By Adriane Dorr
Calling the gender-neutral language found in the New International Version (2011) translation of the Bible “a serious theological weakness and a misguided attempt to make the truth of God’s Word more easily understood,” the executive staff of the Synod’s Commission on Theology and Church Relations (CTCR) has released a brief opinion calling attention to the translation’s limitations.
The New International Version (2011) translation, which removes certain references to gender-specific pronouns, such as “he/him/his,” and replaces them with “they/their/them,” is a cause for concern for LCMS congregations, according to the document titled “CTCR Staff Opinion on Inclusive Language in the New International Version (2011).”
According to the opinion, which was requested by the Synod president’s office and is based on the 1998 CTCR report “Biblical Revelation and Inclusive Language,” substituting “gender-inclusive language that is not present in the original languages of texts of Scripture” undermines not only the meaning of certain specific texts but the LCMS’ understanding of Scripture as God’s inspired, inerrant Word as a whole.
In the translation’s preface, the New International Version’s Committee on Bible Translation explained that the shift in language usage occurred due to “many diverse and complex linguistic factors” that have brought about “subtle shifts in the meanings and/or connotations of even old, well-established words and phrases.” While understandable, the opinion notes that the removal and replacement of biblical pronouns can have far-reaching implications.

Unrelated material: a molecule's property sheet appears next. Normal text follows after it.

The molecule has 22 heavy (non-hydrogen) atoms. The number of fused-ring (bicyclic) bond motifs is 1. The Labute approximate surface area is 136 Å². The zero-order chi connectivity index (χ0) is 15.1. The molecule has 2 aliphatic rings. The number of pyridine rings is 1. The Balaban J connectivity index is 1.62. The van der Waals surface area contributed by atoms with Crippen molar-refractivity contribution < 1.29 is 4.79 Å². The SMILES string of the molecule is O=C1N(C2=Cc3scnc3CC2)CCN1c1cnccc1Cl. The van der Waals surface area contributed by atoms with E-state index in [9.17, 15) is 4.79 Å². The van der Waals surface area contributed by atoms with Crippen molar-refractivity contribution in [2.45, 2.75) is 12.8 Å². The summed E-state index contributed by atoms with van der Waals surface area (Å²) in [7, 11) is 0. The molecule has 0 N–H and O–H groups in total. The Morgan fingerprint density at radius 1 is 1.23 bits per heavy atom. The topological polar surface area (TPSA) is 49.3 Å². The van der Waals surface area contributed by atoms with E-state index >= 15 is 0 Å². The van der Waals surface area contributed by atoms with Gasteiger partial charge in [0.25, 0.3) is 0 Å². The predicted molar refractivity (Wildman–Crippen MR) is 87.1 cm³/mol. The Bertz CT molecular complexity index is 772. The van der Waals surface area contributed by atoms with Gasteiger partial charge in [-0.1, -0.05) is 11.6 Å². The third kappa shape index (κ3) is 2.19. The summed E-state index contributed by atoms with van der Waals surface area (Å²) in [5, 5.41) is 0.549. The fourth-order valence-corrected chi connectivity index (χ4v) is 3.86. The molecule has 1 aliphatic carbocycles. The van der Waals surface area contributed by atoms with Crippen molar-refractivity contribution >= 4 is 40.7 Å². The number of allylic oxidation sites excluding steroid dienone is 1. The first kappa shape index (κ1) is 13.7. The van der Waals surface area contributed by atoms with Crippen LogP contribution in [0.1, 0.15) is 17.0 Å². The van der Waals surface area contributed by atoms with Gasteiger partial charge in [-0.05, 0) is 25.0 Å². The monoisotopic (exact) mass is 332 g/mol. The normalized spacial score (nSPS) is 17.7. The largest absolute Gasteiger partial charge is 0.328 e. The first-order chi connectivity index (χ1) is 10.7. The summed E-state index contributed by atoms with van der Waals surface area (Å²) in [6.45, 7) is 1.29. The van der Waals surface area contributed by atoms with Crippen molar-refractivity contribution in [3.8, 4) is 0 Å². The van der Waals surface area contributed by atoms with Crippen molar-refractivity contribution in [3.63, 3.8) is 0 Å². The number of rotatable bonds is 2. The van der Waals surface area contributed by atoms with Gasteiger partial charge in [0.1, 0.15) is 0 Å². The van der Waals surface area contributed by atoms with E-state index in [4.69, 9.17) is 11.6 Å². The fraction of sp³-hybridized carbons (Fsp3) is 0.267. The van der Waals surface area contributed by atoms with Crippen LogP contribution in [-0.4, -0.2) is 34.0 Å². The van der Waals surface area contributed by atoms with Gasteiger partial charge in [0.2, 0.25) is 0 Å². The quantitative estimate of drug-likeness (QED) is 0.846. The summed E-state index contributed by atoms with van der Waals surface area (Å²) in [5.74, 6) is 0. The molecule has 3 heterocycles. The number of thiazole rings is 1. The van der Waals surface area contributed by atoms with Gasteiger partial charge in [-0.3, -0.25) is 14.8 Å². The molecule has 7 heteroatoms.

Citing NIV’s (2011) generic “human being” references as an example, the opinion notes that using a purposefully vague term in place of one such as “Son of Man” actually “impoverishes” the language Christ uses to speak of Himself in Scripture. “The use of inclusive language in NIV 2011 creates the potential for minimizing the particularity of biblical revelation,” the opinion states, “and, more seriously, at times undermines the saving revelation of Christ as the promised Savior of humankind.”
The document urges LCMS congregations and their pastors to “be aware of this serious weakness” in the NIV (2011) text, concluding that, “In our judgment this makes it inappropriate for NIV 2011 to be used as a lectionary Bible or as a Bible to be generally recommended to the laity of our church. This is not a judgment on the entirety of NIV 2011 as a translation — a task that would require a much more extensive study of NIV 2011 — but an opinion as to a specific editorial decision which has serious theological implications.”
To read and download the entire document in PDF format, go to www.lcms.org/page.aspx?pid=675 and click on “CTCR Staff Opinion on Inclusive Language in the New International Version (2011),” under the “Theological Opinions” heading.
Adriane Dorr is managing editor of The Lutheran Witness.
A recent conversation with the publisher of NIV confirmed that it no longer grants permission for authors and publishers to quote from previous versions of the NIV translation, including the well-known 1984 version, in their articles and publications. — Ed.
Posted Sept. 19, 2012 / Updated Sept. 20, 2012